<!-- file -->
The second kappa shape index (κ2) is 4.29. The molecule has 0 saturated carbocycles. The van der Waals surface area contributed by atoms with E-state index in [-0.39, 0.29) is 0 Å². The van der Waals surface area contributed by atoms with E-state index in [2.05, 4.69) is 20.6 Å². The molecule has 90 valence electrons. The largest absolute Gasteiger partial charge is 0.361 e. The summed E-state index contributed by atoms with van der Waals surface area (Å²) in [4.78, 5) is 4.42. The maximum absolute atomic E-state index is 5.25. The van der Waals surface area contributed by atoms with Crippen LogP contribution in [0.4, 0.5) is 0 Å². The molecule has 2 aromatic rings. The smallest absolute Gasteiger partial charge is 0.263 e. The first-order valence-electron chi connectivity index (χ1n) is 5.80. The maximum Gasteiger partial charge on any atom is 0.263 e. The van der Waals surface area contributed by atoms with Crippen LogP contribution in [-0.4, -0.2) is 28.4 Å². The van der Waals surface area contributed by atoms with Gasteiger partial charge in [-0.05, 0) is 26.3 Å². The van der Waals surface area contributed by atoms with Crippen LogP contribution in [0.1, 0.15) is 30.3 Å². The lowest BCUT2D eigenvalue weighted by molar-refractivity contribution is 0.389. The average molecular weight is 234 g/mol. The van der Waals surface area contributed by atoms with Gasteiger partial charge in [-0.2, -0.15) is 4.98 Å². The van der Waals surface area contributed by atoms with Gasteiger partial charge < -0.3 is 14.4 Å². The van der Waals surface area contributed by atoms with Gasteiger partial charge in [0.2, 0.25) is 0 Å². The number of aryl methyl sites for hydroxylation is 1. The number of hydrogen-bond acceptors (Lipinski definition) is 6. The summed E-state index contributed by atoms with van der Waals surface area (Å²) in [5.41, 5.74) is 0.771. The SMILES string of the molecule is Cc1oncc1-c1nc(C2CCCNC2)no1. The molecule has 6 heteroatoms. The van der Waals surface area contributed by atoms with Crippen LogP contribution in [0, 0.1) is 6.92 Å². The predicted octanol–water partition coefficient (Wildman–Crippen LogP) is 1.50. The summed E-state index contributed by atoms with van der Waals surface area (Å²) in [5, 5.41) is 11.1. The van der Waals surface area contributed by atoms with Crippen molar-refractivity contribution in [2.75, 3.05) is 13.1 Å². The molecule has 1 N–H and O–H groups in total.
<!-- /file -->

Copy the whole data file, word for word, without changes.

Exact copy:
The second kappa shape index (κ2) is 4.29. The molecule has 0 saturated carbocycles. The van der Waals surface area contributed by atoms with E-state index in [-0.39, 0.29) is 0 Å². The van der Waals surface area contributed by atoms with E-state index in [2.05, 4.69) is 20.6 Å². The molecule has 90 valence electrons. The largest absolute Gasteiger partial charge is 0.361 e. The summed E-state index contributed by atoms with van der Waals surface area (Å²) in [4.78, 5) is 4.42. The maximum absolute atomic E-state index is 5.25. The van der Waals surface area contributed by atoms with Crippen LogP contribution in [0.4, 0.5) is 0 Å². The molecule has 2 aromatic rings. The smallest absolute Gasteiger partial charge is 0.263 e. The first-order valence-electron chi connectivity index (χ1n) is 5.80. The maximum Gasteiger partial charge on any atom is 0.263 e. The van der Waals surface area contributed by atoms with Crippen LogP contribution in [-0.4, -0.2) is 28.4 Å². The van der Waals surface area contributed by atoms with Gasteiger partial charge in [-0.05, 0) is 26.3 Å². The van der Waals surface area contributed by atoms with Crippen LogP contribution in [0.1, 0.15) is 30.3 Å². The lowest BCUT2D eigenvalue weighted by molar-refractivity contribution is 0.389. The average molecular weight is 234 g/mol. The van der Waals surface area contributed by atoms with Gasteiger partial charge in [-0.2, -0.15) is 4.98 Å². The van der Waals surface area contributed by atoms with Gasteiger partial charge < -0.3 is 14.4 Å². The van der Waals surface area contributed by atoms with Gasteiger partial charge in [0.2, 0.25) is 0 Å². The number of aryl methyl sites for hydroxylation is 1. The number of hydrogen-bond acceptors (Lipinski definition) is 6. The summed E-state index contributed by atoms with van der Waals surface area (Å²) in [5.41, 5.74) is 0.771. The SMILES string of the molecule is Cc1oncc1-c1nc(C2CCCNC2)no1. The molecule has 6 heteroatoms. The van der Waals surface area contributed by atoms with Crippen LogP contribution in [0, 0.1) is 6.92 Å². The predicted octanol–water partition coefficient (Wildman–Crippen LogP) is 1.50. The summed E-state index contributed by atoms with van der Waals surface area (Å²) in [5, 5.41) is 11.1. The van der Waals surface area contributed by atoms with Crippen molar-refractivity contribution in [2.75, 3.05) is 13.1 Å². The molecule has 1 N–H and O–H groups in total.